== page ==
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Liberty & the menace of Dowry

Consider this latest move being proposed by the Indian Planning Commission's Working Group on Women's Agency and Empowerment. A high-powered government panel has recommended income-linked cap on marriage expenditure, including gifts and food served. The panel wants wants to improve implementation of the anti-dowry law by appointing sufficient number of dedicated, full time dowry prohibition officers to enforce the Dowry Prohibition Act. It has also recommended a relook at the existing definition of what constitutes "dowry", and penalties for violation.


But then again, its another classic example of government infringing on individual liberties under the garb of protecting them. I agree the problem of dowry in India is a depressing one. Latest statistics show there's a bride burnt every hour in India.

How tragic.

But if you think regulation and its enforcement is the answer to curbing this menace, you're wrong. As I have said umpteen times before, the presence of a regulator is good news for violators, for it helps them get away with murder (literally) by ensuring the regulator is 'bought' out. Which by the way has been happening for donkey's years in India, and will happen till kingdom come.

Social problems can't be tackled by government via regulations. It can only be mitigated through individuals exercising their god-given liberty. Women, with parental support must refuse marriage offers if its accompanied by dowry demands. If such demands start post marriage, women must walk out if they are subjected to any sort of abuse (psychological or physical). Finally, if doing the former means remaining single, they must welcome it, open arms. They may also take the Sushmita Sen (kudos to her) route, if that's acceptable.

Now I know this isn't easy in India. But tell you what, this is the only way out. Plus its better than hoping government will come to a woman's rescue (it won't and can't), or hoping her husband and his family won't burn her alive.

In the world of consumers too, it must be same story. Ensuring consumers buy into quality products and services must come out their exercising their individual liberty. That is, consumers must decide whether to buy, or not to. Their not buying is their best response to lousy quality. Depending on government to ensure quality is chasing a pipe dream. Plus history shows that when regulators in India were out in full force pre-liberalisation, we as consumers were at the mercy of the lousiest products and services imaginable.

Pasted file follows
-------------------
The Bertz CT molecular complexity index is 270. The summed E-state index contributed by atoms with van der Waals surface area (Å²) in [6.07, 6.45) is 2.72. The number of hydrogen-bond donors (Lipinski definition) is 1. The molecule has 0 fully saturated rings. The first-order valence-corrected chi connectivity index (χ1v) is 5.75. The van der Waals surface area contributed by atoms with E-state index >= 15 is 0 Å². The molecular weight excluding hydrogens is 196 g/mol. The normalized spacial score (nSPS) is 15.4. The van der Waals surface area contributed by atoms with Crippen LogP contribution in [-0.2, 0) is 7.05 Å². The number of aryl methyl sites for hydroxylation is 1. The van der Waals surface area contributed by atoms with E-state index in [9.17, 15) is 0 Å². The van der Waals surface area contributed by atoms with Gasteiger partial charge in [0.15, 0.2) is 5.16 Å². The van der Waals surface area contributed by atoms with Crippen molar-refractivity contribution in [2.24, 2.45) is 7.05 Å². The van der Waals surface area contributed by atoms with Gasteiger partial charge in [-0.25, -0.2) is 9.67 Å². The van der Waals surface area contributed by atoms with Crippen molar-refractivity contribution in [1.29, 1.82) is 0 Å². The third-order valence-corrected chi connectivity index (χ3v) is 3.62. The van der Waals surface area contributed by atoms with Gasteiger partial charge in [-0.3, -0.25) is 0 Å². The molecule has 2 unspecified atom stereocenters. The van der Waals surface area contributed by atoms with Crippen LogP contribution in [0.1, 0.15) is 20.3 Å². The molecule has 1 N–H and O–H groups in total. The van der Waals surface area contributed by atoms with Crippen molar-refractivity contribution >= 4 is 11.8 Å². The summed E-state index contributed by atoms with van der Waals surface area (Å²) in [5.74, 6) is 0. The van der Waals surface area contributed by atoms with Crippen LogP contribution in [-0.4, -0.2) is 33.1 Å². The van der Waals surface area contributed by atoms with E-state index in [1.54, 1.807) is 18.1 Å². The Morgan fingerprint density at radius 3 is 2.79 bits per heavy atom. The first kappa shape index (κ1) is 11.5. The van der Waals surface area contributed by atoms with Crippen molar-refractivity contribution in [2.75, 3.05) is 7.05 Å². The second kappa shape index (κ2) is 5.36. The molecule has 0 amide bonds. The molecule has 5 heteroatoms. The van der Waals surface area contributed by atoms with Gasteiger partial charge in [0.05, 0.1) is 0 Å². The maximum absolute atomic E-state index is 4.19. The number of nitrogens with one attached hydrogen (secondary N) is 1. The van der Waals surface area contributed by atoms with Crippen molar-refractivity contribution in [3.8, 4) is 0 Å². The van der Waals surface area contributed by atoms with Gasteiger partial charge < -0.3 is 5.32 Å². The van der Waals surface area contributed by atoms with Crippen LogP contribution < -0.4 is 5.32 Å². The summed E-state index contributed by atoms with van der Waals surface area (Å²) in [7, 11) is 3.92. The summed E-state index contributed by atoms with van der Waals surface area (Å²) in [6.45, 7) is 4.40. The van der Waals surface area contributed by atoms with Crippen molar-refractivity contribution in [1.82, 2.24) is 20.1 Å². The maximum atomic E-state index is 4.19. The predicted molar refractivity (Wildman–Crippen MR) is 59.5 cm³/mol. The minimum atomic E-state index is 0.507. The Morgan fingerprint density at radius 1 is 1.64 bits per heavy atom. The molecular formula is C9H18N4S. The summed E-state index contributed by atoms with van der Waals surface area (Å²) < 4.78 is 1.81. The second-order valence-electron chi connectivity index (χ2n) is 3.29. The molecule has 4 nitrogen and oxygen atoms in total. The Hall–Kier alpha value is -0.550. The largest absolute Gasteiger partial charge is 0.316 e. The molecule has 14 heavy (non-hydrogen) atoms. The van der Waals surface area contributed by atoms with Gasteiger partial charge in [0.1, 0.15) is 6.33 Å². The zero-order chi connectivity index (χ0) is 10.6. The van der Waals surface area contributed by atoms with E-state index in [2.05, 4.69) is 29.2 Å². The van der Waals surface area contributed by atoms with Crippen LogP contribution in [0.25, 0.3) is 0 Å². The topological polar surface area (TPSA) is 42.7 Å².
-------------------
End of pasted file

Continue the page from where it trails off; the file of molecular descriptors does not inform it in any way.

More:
The key to getting your choice of partner, or your product purchase right lies in you exercising your god-given liberty. One that allows you to say a no when you so desire, and proclaim a yes when you think the person or the product's right. God forbid, even if your choice turns out wrong, fret not. Respond, and exercise your liberty.

Stop your patronage of the brand.

Kick the guy out!


R.V. said…
Nice article sir, especially the last paragraph, but is India mature enough to survive without any regulations?
Sir, I think this article is needed at these times where the companies whose products has ISO certifications and prove to be abominable in quality maintenance.
As you said - "Their not buying is their best response to lousy quality". However, in India, most of the services are equally pathetic or lousy. Take for example Banking. If the Customer rejects a bank, he doesnt have much choice as other banks are also equally pathetic.

Even the banks know this and dont care much about Customer Service, if at all it exists! :)

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